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WMS - the global dimension

Warwick Medical School's presence has a huge impact on the Coventry and Warwickshire area. WMS-trained doctors work in local hospitals, the University collaborates with the community to tackle health problems and supports the work of charities such as the Grace Research Fund. However, a core belief of the University is that the work carried here out should have a global dimension. Lessons learned at Warwick must make a difference around the world.


Global health crises

There are a number of significant health crises facing the world today. WMS prioritises some of the most pressing for research. One of these priority areas is obesity which is a major issue for the UK but also a serious problem around the world. According to the World Health Organisation, in 2005 approximately 1.6 billion adults were overweight and at least 400 million were obese. By 2015, it is predicted that 2.3 billion adults will be overweight and more than 700 million will be obese. This will inevitably lead to serious health consequences for the people affected. They will be at a higher risk of illnesses such as cardiovascular disease.

Practical policies

Cardiovascular disease is already the number one cause of death worldwide, with 70% of deaths occurring in developing countries. Our research focuses on prevention, detection and treatment, examining hypertension and the relations between nutrition, metabolic abnormalities and cardiovascular risk in developed and developing countries - particularly in west and southern Africa. Our findings translate into practical policies. Support from alumni and friends is already helping the University to make progress in this field. The head of our cardiovascular team holds WMS' first endowed chair: extra investment will enable us to create more research teams to work in this vital area.

Postgraduate educational opportunities

Ensuring that our research has a positive impact around the world, particularly in developing countries, often means taking a different approach. One of the main problems for young doctors in some parts of Africa is developing their skills after graduation and helping them to stay up to date with the latest research. Heavy workloads and long distances to travel mean that it is difficult for them to access postgraduate educational opportunities. In an effort to address this problem, staff from WMS have recently spent time in Mozambique exploring the possibility of working with local medical schools to provide postgraduate medical education there. Creating a postgraduate medical education programme which is tailored to both the situation in which they work and to medical conditions they are most likely to face, should help ensure that young doctors have access to the best possible educational opportunities and that Mozambique does not lose its medical talent to richer countries.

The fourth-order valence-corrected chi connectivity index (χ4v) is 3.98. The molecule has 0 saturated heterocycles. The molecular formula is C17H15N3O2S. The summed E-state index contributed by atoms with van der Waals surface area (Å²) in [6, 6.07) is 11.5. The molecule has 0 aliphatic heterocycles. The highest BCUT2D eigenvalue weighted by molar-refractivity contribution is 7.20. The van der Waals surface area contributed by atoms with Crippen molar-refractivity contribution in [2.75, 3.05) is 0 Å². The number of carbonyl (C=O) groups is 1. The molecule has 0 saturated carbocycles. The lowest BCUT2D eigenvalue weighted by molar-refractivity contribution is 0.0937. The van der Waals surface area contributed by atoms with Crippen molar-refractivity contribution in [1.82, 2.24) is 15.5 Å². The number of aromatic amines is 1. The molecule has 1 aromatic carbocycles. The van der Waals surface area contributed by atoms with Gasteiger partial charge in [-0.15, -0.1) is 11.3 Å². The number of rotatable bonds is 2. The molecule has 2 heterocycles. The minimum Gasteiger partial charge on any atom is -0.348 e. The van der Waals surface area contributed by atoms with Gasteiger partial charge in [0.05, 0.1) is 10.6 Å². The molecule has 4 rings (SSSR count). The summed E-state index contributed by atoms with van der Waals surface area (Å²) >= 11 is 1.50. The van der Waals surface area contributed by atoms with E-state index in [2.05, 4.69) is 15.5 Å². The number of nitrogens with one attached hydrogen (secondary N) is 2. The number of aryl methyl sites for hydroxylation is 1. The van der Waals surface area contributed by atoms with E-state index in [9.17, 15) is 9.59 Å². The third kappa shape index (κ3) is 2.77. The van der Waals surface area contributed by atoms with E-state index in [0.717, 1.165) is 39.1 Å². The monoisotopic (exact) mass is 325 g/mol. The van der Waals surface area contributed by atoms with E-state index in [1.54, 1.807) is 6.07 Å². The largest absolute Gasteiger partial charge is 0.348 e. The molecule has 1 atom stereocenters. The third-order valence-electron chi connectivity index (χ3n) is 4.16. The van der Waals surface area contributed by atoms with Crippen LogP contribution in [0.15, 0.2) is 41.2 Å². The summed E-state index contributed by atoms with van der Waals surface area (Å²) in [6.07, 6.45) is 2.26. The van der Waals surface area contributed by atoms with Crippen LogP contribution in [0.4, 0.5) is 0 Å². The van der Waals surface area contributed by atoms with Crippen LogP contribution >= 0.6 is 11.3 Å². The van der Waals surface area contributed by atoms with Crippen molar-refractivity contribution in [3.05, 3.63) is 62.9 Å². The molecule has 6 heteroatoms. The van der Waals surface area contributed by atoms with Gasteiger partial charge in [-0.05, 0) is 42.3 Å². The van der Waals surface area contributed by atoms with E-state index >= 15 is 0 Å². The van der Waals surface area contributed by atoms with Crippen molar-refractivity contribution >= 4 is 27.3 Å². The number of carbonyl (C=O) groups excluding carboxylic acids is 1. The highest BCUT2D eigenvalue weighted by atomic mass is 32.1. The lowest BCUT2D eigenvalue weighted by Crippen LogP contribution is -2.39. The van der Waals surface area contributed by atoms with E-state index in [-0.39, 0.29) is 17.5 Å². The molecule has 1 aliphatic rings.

Contextualised solutions

As a result of discussions held with leading doctors in Beira, the second largest city in Mozambique, the outline of a proposed Masters in Clinical Sciences has been drawn up to include a pick and mix portfolio which might include such modules as chronic disease management, hypertension, diabetes and child health. Using existing excellent resource materials, there would also be a provision for essential continuing professional development through online learning for HIV, malaria and tuberculosis. If the plan comes to fruition, Warwick would also create a portfolio of world class research materials which are contextualised to the local situation where access to medicines, equipment and support can be severely limited.

How you can help

Much of the work carried out at WMS is funded by foundations, companies and private individuals - people wanting to make a difference to the world. Warwick Medical School is seeking to raise £20 million by 2015 to help it achieve its goals and to make a positive contribution to global health. Your support, and the support of alumni and friends like you, could help us to save lives.

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